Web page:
We are big believers in direct contact between consumers and manufacturers, and in the value of being close to those who grow and develop our food. Over the years, a number of small and medium-sized manufacturers from across the country who create quality products from excellent raw materials have become members of the Chubeza community. They are all masters of simplicity – no preservatives or additives needed.

Wandering among the additional products which may be added to your Chubeza boxes is a sensual experience and a journey from one end of the country to the other. Among the myriad of colors, flavors and fragrances, you will find organic flour ground in Hadera; breads baked in Ganaton, goat cheeses from Tal Shachar; honey from the Golan Heights; gluten-free bread from Emek Hefer; vegan cookies baked in Ashdod; scrumptious Tahini from Netiv Halamed-Heh; olive oil, hummus, teff seeds, organic almonds and honey from Ein Harod in the Jezreel Valley; date honey, juices, olives and health bars from Neot Smadar in the southern Negev; sprouts from Achituv; dates from Kibbutz Samar in the southern Arava; tahini and coffee hand-ground at Karmei Yosef; Olive oil from Rotem, unique raw vegan products from Beit Shemesh; organic crackers and gluten-free crackers from Kfar HaNasi in the northern Galilee, and juices, jams, apple cider and vinegar from the hills of Jerusalem.

These products and information about their manufacturers appear in our online order system, where you can get to meet each of them in the Additional Products category. They will be delighted to have direct contact with you and are happy to tell you about themselves and the products, answer your questions and explain how they work. Sometimes you can even visit them for an on-the-scene glimpse of how and where they produce these distinctive, outstanding products.

Well then, what’s new?

Samar Dates

Our beloved Samar dates are back for another sweet season. Among the delectable date grown in the southern Arava kibbutz are:  Barhi honey (small, soft and super-sweet) that earned the endearing nickname “The Toffee Date”; Dekel Nur (elongated and drier with a gentle sweetness) and Zahidi dates (big and round). This year Samar is also offering Madjhoul dates (big and juicy) –great news! Another Samar novelty is the new small, lovely packages they are offering of 1, 2 or 5 kg (except for Madjoul that for now will only be sold in 1 kg packages). Details and prices in our online order system. Enjoy!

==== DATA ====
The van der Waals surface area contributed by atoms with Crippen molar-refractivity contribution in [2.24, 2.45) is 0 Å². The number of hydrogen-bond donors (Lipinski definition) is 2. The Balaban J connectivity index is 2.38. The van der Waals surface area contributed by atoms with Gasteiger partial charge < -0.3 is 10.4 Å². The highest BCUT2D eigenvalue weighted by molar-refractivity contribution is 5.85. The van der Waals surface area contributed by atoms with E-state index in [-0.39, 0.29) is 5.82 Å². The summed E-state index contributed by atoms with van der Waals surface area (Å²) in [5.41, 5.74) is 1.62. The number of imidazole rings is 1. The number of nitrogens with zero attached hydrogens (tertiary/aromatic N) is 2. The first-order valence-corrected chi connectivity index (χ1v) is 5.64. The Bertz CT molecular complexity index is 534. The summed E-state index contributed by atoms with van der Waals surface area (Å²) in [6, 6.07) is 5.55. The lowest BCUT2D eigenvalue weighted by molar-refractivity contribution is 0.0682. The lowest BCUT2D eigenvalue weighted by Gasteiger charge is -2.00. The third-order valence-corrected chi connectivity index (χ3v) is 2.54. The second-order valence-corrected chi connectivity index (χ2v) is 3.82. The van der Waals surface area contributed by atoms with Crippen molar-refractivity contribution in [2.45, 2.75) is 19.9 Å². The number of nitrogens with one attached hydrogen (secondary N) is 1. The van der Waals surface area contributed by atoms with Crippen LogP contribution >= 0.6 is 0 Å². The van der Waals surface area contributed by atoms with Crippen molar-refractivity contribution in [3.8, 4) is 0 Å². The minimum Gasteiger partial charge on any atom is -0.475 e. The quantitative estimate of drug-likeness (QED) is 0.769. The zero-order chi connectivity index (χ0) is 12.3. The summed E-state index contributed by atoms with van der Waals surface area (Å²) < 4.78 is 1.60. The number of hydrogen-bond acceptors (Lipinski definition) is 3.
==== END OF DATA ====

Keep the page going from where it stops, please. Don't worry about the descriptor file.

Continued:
Neot Smadar

From the southern Arava, we make our way to the Shizafon intersection that lies not far from Kibbutz Neot Smadar, a unique place full of so much goodness. Enjoy the yield of their orchards – Madjhoul dates and amazing Madjhoul date honey; fresh, natural juices from the Deep South, olives and fruit-based health bars. All these delicacies have lately been joined by Tapenade – an incredibly delicious olive spread. Lastly, Neot Smadar’s yummy grape juice is joined this week by grapefruit juice! Enjoy!

Shorshei Zion

From the south, we now climb to the city of Beit Shemesh, where in a small factory in the old industrial section, Eliezer and Sarah-Roze make unique raw vegan foods: crackers, buckwheat gRAWnola, desserts and chocolates, as well as almond and walnut spreads which joined their veteran spread friends: cashew spread, hazelnut spread, almond spread, pumpkin seeds and lately also pistachio spread. Definitely worth a delicious taste!

The Matsesa

Not far from there, at the top of the hills, Tomer’s Matsesa uses leftover fruits from Kibbutz Tzuba’s orchards to produce juices, alcoholic cider, jams and excellent apple cider. After a long wait for our beloved apple cider that took its time fermenting and souring – it’s back! I highly recommend getting to know them even by ordering a 250 or 750 ml bottle.